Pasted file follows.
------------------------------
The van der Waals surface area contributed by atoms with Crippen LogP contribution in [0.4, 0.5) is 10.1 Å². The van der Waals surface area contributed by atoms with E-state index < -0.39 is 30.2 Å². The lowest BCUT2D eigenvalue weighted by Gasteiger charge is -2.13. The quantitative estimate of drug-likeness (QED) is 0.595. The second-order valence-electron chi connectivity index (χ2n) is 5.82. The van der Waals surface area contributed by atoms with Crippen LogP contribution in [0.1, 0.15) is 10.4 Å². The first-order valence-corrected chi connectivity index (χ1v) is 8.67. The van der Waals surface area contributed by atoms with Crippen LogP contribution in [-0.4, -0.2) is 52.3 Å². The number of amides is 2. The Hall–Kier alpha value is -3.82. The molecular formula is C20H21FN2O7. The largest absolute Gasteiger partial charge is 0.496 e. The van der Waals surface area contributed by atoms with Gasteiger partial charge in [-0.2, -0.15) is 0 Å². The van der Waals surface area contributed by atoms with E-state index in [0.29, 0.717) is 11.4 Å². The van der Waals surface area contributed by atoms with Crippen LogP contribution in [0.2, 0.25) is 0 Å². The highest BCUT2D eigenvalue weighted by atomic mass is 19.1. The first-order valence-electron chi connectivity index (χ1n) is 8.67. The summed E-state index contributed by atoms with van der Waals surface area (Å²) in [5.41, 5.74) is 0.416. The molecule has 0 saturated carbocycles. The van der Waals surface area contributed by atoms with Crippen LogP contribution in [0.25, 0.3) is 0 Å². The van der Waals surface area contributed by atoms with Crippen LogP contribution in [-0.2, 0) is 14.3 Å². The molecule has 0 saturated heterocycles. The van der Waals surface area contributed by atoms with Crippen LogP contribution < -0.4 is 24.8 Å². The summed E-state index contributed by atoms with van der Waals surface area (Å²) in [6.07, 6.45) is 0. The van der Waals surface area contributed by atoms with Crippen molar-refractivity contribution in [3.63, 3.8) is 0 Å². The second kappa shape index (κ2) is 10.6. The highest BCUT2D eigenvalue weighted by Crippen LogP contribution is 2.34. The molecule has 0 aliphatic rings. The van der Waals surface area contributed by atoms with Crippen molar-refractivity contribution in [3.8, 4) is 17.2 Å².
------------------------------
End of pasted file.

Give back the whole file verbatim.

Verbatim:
The van der Waals surface area contributed by atoms with Crippen LogP contribution in [0.4, 0.5) is 10.1 Å². The van der Waals surface area contributed by atoms with E-state index < -0.39 is 30.2 Å². The lowest BCUT2D eigenvalue weighted by Gasteiger charge is -2.13. The quantitative estimate of drug-likeness (QED) is 0.595. The second-order valence-electron chi connectivity index (χ2n) is 5.82. The van der Waals surface area contributed by atoms with Crippen LogP contribution in [0.1, 0.15) is 10.4 Å². The first-order valence-corrected chi connectivity index (χ1v) is 8.67. The van der Waals surface area contributed by atoms with Crippen LogP contribution in [-0.4, -0.2) is 52.3 Å². The number of amides is 2. The Hall–Kier alpha value is -3.82. The molecular formula is C20H21FN2O7. The largest absolute Gasteiger partial charge is 0.496 e. The van der Waals surface area contributed by atoms with Gasteiger partial charge in [-0.2, -0.15) is 0 Å². The van der Waals surface area contributed by atoms with E-state index in [0.29, 0.717) is 11.4 Å². The van der Waals surface area contributed by atoms with Crippen LogP contribution in [0.2, 0.25) is 0 Å². The highest BCUT2D eigenvalue weighted by atomic mass is 19.1. The first-order valence-electron chi connectivity index (χ1n) is 8.67. The summed E-state index contributed by atoms with van der Waals surface area (Å²) in [5.41, 5.74) is 0.416. The molecule has 0 saturated carbocycles. The van der Waals surface area contributed by atoms with Crippen LogP contribution in [0.25, 0.3) is 0 Å². The van der Waals surface area contributed by atoms with Crippen LogP contribution in [-0.2, 0) is 14.3 Å². The molecule has 0 saturated heterocycles. The van der Waals surface area contributed by atoms with Crippen LogP contribution < -0.4 is 24.8 Å². The summed E-state index contributed by atoms with van der Waals surface area (Å²) in [6.07, 6.45) is 0. The van der Waals surface area contributed by atoms with Crippen molar-refractivity contribution in [3.63, 3.8) is 0 Å². The second kappa shape index (κ2) is 10.6. The highest BCUT2D eigenvalue weighted by Crippen LogP contribution is 2.34. The molecule has 0 aliphatic rings. The van der Waals surface area contributed by atoms with Crippen molar-refractivity contribution in [3.8, 4) is 17.2 Å².